S.W.A.T." creator Robert Hamner could hardly have known what he was setting in motion when his short-lived cop show first aired on ABC in 1975.
Packed with lusty exchanges of automatic weapons fire and orgiastic car chases (not to mention that snazzy theme song), "S.W.A.T." was expressly designed to slake the male adolescent thirst for wanton mayhem and destruction. Now, with the release of the movie, the franchise assumes a whole new dimension: barometer of social progress.
Progress is the name of the game in the new "S.W.A.T." The guy in charge, Lt. Dan "Hondo" Harrelson — played in the TV series by rough-and-tumble redhead Steve Forrest — is now a bald-and-beautiful black man (Samuel L. Jackson). The team, once exclusively male, now includes a woman (Michelle Rodriguez from “Girlfight”). And Jim Street, the cool, strait-laced sharpshooter played by the late Robert Urich, is now a spikey malcontent (Colin Farrell) who does wind sprints until he barfs. Indeed, progress is grand.
Unfortunately, "S.W.A.T." isn't quite progressive enough. We never develop any actual feelings for these characters, and the movie — like the TV series — gets by solely as a nerve-ripping ride-along. But get by it does, in steadily engrossing fashion.
Farrell (“Phone Booth”) is the very portrait of generic self-assurity as Street, an up-and-comer in the LAPD's Special Weapons and Tactical division who gets banished to the weapons cage after a bungled hostage interdiction for which he unfairly took the rap. Enter Harrelson, a legendary old timer assigned the task of hand-selecting an elite new paramilitary unit from the cream of the LAPD crop. Harrelson's new protégés include Rampart foot soldier David "Deke" Kay, played by hip-hop smoothie LL Cool J, whose most dramatically taxing moment involves lifting his shirt to reveal his well-documented six-pack abs. Harrelson also picks Chris Sanchez (Rodriguez), a kick-boxing Latina crime prevention vixen, and a pair of somewhat interchangeable white guys, played by Brian Van Holt (“Confidence”) and Josh Charles (TV's “Sports Night”).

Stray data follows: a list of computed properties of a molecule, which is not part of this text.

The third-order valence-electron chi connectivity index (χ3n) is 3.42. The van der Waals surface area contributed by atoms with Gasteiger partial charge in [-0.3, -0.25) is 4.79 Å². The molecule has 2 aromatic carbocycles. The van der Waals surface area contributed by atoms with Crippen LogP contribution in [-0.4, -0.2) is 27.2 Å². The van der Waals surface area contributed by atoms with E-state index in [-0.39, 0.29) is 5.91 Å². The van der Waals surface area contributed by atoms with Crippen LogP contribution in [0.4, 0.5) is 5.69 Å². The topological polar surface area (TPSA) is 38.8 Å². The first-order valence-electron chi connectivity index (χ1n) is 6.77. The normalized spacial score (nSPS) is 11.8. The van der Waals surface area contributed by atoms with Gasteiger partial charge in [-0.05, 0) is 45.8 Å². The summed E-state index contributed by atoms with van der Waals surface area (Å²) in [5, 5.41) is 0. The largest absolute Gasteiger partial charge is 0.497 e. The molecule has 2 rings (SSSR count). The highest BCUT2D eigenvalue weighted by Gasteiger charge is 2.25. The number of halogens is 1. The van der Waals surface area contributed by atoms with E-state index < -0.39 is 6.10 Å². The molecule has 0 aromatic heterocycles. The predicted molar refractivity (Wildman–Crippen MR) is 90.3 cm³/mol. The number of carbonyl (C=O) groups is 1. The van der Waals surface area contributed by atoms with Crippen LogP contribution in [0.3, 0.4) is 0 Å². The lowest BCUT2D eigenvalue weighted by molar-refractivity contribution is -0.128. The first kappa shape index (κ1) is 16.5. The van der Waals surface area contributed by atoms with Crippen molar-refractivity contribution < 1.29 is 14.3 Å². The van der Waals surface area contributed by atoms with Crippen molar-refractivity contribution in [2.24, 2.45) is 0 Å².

Lastly, there's Street himself, whom Harrelson instantly pegs as a quality product despite his tarnished reputation. Along with his fellow recruits, Street embarks on a rigorous training regimen that looks more or less the same as the stuff Farrell did as a CIA trainee in "The Recruit." One wonders how many more American law enforcement institutions the Irish-born Farrell will pretend to enlist in before we can actually send him out into the field. Afghanistan, maybe. Or Detroit.
Once the boot camp phase of "S.W.A.T." is finished, rookie director Clark Johnson launches into the meat of the story — a "Wages of Fear"-style thriller involving a bloodthirsty French gangster (Olivier Martinez from “Unfaithful”) who has publicly offered $100 million to any party that can spring him during his prison transfer from downtown L.A. to a federal facility in the desert. Naturally, Harrelson's crew is tagged with transfer duty. Just as naturally, every two-bit banger in the Los Angeles basin comes out of the woodwork to challenge them, and the gauntlet that follows is exciting, torridly paced and not entirely implausible. It sure beats the chaotic piffle that was "Bad Boys II."
Technically, "S.W.A.T." is something less than a marvel of military efficiency. It looks underlit, sounds undermiked and is edited in a happenstance way that saps much of the emotional immediacy from the scenes. Not that there's much to work with, anyway. Screenwriters David Ayer (“Training Day”) and David McKenna (“American History X”) futz around with a romantic subplot between Street and Sanchez, but never take it on a proper date. Late in the movie, Johnson seems to sense the absence of humanity, and makes the thinnest of attempts to illustrate Sanchez's anxieties about orphaning her child. It's not much more than telepathy, actually, an afterthought.
Inevitably, the filmmakers feel obligated to pay homage to the original show (yep, that's Forrest driving the van at the end). Strangely enough, "S.W.A.T." — the movie — seems to take place in a universe where "S.W.A.T." — the TV show — is a beloved staple of pop-culture kitsch. The characters hum the theme music and catch old episodes on the tube. Still, Harrelson and Street never stop to muse on the titanic improbability that they have the same names as their TV counterparts. Deep thinkers these "S.W.A.T." dudes aren't.
Starring: Samuel L. Jackson, Colin Farrell, Michelle Rodriguez, LL Cool J
Playing: Opens Friday throughout the Valley
Rating: PG-13 (violence, profanity, sexual references)
Running time: 1 hour, 56 minutes